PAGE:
Monthly Archives: October 2014

Is this just for children?

BibleIn many churches I visit the children will stand up and recite Bible verses they have memorized. I’m yet to see the adults do that. Is it because they have outgrown the discipline of memorizing Bible verses? I hope not. Memorizing Bible verses is incredibly helpful in our spiritual growth. As a casual observer I think this discipline isn’t utilized nearly enough in our spiritual development. Perhaps it’s because it’s too hard, perhaps it’s because you don’t think you can. I am yet to meet someone who, having put in the effort, can’t learn verses. For me, there are two main reasons why I do it.

Firstly, I struggle to memorize a passage that I’m not living out. I know this isn’t the case for everyone but I really, really struggle to memorize what I’m not living. When I was first married it took me months to memorize James 4:1-3. Six months to learn 3 verses; 60 words took me 180 days. I was diligent with the discipline but nothing would stick. Everyday I would try but I struggled and struggled for 6 months. But at the end of 6 months I owned the arguments we had. I took ownership of my motivations in our quarrels. Those verses laid down a pattern of listening to each other that has tremendously helped in our relationship. When I get stuck on a verse I know I need to grow in that area. Memorizing Scripture helps me to see my blind spots.

The second reason is that it forces me to meditate. Memorizing Scripture is not easy. It takes a lot of hard work to memorize a verse. It takes a lot of repetition. That repetition forces my brain to think about what I’m memorizing. The act of memorizing forces me to meditate on the verses because I’m going over the verse again and again and again. My mind churns the verse over not just while I’m sitting down intentionally trying to memorize it but at other times too. It’s this meditation that leads to me applying the verse to my life, seeing the nuances of how my life is not in sync with what I’m reading.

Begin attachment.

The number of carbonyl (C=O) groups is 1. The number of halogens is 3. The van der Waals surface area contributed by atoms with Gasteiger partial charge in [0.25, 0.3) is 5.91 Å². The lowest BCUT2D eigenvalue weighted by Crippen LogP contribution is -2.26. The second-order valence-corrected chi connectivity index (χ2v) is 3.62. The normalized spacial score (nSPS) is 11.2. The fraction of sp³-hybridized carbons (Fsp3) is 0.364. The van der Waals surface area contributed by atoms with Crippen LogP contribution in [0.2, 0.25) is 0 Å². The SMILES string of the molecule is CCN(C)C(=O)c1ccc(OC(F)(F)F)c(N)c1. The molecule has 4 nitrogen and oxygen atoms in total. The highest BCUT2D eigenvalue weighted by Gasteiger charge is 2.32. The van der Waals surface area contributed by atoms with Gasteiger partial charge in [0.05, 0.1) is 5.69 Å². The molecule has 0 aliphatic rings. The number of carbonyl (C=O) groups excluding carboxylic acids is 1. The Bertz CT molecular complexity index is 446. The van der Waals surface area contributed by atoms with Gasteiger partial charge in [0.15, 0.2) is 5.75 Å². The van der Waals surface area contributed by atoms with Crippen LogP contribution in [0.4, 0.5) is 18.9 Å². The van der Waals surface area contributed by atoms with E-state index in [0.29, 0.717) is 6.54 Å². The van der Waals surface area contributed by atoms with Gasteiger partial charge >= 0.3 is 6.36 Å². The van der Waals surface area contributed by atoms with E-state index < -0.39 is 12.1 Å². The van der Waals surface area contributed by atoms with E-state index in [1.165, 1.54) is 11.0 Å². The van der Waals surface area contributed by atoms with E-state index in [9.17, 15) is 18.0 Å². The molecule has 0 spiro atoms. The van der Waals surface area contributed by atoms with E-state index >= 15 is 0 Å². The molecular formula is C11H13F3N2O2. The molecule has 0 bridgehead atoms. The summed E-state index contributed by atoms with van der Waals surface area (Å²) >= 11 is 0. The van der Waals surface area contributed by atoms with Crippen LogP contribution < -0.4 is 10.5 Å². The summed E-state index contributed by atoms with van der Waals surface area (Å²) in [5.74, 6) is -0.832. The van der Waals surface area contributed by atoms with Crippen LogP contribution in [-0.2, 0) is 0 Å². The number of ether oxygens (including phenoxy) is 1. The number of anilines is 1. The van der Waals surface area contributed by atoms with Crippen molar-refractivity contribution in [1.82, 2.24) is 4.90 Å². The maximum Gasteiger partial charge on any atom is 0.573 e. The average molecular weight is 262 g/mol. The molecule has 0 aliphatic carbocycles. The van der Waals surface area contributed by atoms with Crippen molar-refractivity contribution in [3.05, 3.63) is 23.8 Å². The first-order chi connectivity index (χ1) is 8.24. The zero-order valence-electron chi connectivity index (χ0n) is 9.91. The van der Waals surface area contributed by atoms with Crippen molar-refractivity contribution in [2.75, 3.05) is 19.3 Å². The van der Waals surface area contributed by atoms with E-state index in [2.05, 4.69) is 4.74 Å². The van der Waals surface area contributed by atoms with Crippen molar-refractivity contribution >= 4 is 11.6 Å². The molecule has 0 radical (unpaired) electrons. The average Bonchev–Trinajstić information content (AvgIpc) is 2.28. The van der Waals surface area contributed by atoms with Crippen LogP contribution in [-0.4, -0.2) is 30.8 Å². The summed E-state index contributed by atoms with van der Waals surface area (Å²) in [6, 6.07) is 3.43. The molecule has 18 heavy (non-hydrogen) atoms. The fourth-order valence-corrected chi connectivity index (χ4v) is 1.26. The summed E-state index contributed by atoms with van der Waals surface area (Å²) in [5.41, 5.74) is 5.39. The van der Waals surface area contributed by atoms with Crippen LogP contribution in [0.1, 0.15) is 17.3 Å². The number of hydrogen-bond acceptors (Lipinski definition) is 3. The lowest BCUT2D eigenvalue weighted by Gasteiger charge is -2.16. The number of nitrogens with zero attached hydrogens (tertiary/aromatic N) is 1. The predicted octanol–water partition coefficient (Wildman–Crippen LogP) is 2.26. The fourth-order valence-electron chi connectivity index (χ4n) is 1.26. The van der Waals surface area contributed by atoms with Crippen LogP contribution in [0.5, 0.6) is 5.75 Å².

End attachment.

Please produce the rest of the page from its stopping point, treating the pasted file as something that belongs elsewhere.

I guess the two reasons could be summed up in one – memorizing Scripture makes me a better person. It transforms me. I change when I internalize Scripture in my mind and, through meditation, in my heart. I change. That’s my motivation.

I use an app called RememberMe. Whatever gadget you have you can download it for free here. I also have a notepad where I like to write the letter of each word as a shorthand of writing it out to see if I remember. To be honest I only use the app as a repository of the verses I’m memorizing and because it follows spaced repetition so I don’t have to worry about when I’m supposed to revise the verse. Spaced repetition just means that the verses you find easy will be revised at a later time (say in 10 days time) and a verse you are struggling with sooner (say, tomorrow). It means that you spend more time with verses you are struggling with. With that said, I am find myself using more of the features of the app that aid in memorization. There are lots of apps you can use, including the traditional pen and paper, so choose one and start memorizing.

If you are looking for some memorization techniques, here is a great site with lots of memory ideas.

If you are starting out try one verse. If you are used to memorizing single verses try a passage or chapter. Give yourself 10-15 minutes per day. It doesn’t need to be consecutive minutes. You can steal 5 minutes here or there two to three times throughout the day. The time is really not a factor – let’s be honest about that. The greatest challenge is doing it every day. The daily discipline is tough but it’s well worth it. Each day you will grow, a little bit here, a little bit there. But it all adds up. And one day, in the midst of an argument with your wife the verses will come to your mind and you will see clearly your motivation for the argument, your selfish motivation, your desire to get what you want without regard for the other, and you stop arguing, and you listen, and your wife is happy, and so are you.

Currently I’m memorizing, very slowly, Colossians 3:1-21. How about you? What are you working through? What do you find difficult about memorizing Scripture? What’s your motivation? What benefits have you gained from memorizing verses?

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3 Spheres of Discipleship

3 spheres

The local church needs to immerse people in God, train them to obey the life giving message of Jesus and assist them in bringing that life to their realm of influence. There are three spheres of discipleship that a church needs to develop: culture, groups, and self-feeding.